"Saam met Christus gekruisig" en die etiek in die Briewe van Paulus : 'n eksegetiese studie / Jacob Petrus Malan
Malan, Jacob Petrus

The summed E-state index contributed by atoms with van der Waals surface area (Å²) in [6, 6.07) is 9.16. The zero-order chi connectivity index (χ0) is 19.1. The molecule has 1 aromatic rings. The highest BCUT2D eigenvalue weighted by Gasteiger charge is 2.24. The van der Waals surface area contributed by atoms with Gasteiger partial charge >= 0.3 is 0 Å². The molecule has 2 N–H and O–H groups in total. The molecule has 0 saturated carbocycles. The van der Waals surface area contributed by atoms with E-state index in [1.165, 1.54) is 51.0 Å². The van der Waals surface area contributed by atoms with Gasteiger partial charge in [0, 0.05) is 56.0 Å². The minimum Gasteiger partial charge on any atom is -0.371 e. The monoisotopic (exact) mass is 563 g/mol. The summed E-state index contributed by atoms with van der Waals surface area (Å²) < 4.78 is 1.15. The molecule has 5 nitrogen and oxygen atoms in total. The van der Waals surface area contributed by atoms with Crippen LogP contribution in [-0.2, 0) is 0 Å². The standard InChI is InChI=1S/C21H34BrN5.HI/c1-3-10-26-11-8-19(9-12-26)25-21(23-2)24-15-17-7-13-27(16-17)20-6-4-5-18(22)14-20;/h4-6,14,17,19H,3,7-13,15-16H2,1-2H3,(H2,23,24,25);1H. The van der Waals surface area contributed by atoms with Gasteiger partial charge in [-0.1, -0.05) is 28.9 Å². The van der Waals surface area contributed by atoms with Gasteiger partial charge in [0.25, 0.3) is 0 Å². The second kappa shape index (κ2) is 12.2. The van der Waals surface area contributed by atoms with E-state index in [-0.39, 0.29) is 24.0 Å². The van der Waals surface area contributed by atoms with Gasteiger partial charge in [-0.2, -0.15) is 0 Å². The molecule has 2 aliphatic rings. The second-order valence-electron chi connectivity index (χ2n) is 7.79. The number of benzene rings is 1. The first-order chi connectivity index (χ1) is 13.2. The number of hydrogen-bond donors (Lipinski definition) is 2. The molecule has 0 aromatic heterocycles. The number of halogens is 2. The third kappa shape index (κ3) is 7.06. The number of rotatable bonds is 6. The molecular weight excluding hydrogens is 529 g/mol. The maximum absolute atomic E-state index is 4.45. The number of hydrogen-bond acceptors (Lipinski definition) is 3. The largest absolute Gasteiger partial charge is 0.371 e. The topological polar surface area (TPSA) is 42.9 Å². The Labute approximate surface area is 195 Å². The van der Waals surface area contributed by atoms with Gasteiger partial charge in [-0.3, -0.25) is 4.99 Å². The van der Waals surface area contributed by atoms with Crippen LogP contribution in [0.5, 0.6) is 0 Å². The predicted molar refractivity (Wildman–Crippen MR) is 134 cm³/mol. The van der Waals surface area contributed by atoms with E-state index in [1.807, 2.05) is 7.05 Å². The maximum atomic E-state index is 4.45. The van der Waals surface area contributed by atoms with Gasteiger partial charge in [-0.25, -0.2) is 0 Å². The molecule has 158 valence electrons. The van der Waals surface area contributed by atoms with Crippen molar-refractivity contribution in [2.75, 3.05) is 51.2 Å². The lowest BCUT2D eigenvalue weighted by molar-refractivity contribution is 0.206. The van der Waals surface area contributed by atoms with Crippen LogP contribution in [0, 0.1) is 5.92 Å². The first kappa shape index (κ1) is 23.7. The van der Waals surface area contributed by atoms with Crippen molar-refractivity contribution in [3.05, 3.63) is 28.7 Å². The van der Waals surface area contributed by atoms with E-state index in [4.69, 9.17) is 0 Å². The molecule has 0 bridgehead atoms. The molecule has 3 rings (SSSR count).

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The aim of this study is to determine how the metaphor 'being crucified with Christ influences the ethics in Paul's letters. The approach is exegetical. The first purpose was to construct the socio-historical context of the phrase 'being crucified with Christ'. The cross, the modes of crucifixion and the phrase "with" are studied from a socio-historical perspective. It became clear that the cross was reserved as punishment for the lowest classes and the worst criminals. The cross was one of the cruellest and inhuman ways to kill someone. The shame and pain that accompany it was too much to bear. Any person in those times who heard they must be crucified with Jesus, would have been shocked to the core. Detailed exegesis has been done of two Scripture passages. Romans 6:1-14 and Galatians 2: 15-21. The two portions contain the phrase “being crucified with Christ”. The grammatical-historical method of exegesis has been used in the research. The phrase "being crucified with Christ” has then been studied against the background of the whole New Testament, using Scripture to enlighten Scripture, so as to establish the revelation historical development in the Bible. The phrase “being crucified with Christ” has also been studied in the light of the reformed confessions. It has been established that the rest of the scriptural revelation of God and the reformed confessions support the results of the exegesis. The influence of the phrase “being crucified with Christ” on the ethics of Paul has then been established. Three analytical categories were used, namely identity, ethics and ethos. It became clear that the fact that the believer died with Christ should have a great effect on the lie of the believer. His lie can never be the same again. Because God has liberated the believer from the power of sin, the believer should transfer all his allegiance to the one who has set him free. The believer is dead to sin and alive to God. He is no longer a slave to sin. The last chapter explored how these ethical implications of the phrase “being crucified with Christ” should be actualized in the life of the believer. It became clear that by faith the believer lives the new lie, with Christ actually living in him. Through his union with Christ, the believer undergoes transformation that should cause him to walk in newness of life. The Holy Spirit is at work through faith and the fruit of the Spirit should be manifest in the lie of the believer. The fact that the believer has been “crucified with Christ” is a metaphor that Paul uses to shock the believer to the realization that the new life in Christ has a complete impact on every area of the his lie.
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